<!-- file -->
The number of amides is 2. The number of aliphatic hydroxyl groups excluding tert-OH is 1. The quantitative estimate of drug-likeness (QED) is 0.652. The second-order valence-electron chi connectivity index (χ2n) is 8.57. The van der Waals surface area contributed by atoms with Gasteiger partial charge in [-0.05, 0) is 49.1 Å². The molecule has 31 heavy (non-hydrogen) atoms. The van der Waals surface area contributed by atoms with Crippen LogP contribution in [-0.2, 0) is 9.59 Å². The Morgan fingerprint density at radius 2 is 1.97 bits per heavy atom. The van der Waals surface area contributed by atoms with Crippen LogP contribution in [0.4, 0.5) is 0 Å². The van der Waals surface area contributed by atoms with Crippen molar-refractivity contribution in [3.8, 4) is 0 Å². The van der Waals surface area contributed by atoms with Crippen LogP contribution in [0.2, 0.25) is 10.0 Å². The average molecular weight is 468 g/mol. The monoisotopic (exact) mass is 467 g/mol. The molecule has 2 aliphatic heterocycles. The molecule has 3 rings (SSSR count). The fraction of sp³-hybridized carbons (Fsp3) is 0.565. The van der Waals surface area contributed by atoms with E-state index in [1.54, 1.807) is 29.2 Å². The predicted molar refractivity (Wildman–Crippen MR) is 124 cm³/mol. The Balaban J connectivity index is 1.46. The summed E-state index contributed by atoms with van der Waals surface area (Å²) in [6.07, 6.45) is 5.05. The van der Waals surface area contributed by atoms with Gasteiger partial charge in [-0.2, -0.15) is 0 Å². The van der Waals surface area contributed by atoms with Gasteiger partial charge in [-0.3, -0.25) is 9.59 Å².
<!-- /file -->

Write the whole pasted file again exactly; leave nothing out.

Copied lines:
The number of amides is 2. The number of aliphatic hydroxyl groups excluding tert-OH is 1. The quantitative estimate of drug-likeness (QED) is 0.652. The second-order valence-electron chi connectivity index (χ2n) is 8.57. The van der Waals surface area contributed by atoms with Gasteiger partial charge in [-0.05, 0) is 49.1 Å². The molecule has 31 heavy (non-hydrogen) atoms. The van der Waals surface area contributed by atoms with Crippen LogP contribution in [-0.2, 0) is 9.59 Å². The Morgan fingerprint density at radius 2 is 1.97 bits per heavy atom. The van der Waals surface area contributed by atoms with Crippen LogP contribution in [0.4, 0.5) is 0 Å². The van der Waals surface area contributed by atoms with Crippen molar-refractivity contribution in [3.8, 4) is 0 Å². The van der Waals surface area contributed by atoms with Crippen LogP contribution in [0.2, 0.25) is 10.0 Å². The average molecular weight is 468 g/mol. The monoisotopic (exact) mass is 467 g/mol. The molecule has 2 aliphatic heterocycles. The molecule has 3 rings (SSSR count). The fraction of sp³-hybridized carbons (Fsp3) is 0.565. The van der Waals surface area contributed by atoms with E-state index in [1.54, 1.807) is 29.2 Å². The predicted molar refractivity (Wildman–Crippen MR) is 124 cm³/mol. The Balaban J connectivity index is 1.46. The summed E-state index contributed by atoms with van der Waals surface area (Å²) in [6.07, 6.45) is 5.05. The van der Waals surface area contributed by atoms with Gasteiger partial charge in [-0.2, -0.15) is 0 Å². The van der Waals surface area contributed by atoms with Gasteiger partial charge in [-0.3, -0.25) is 9.59 Å².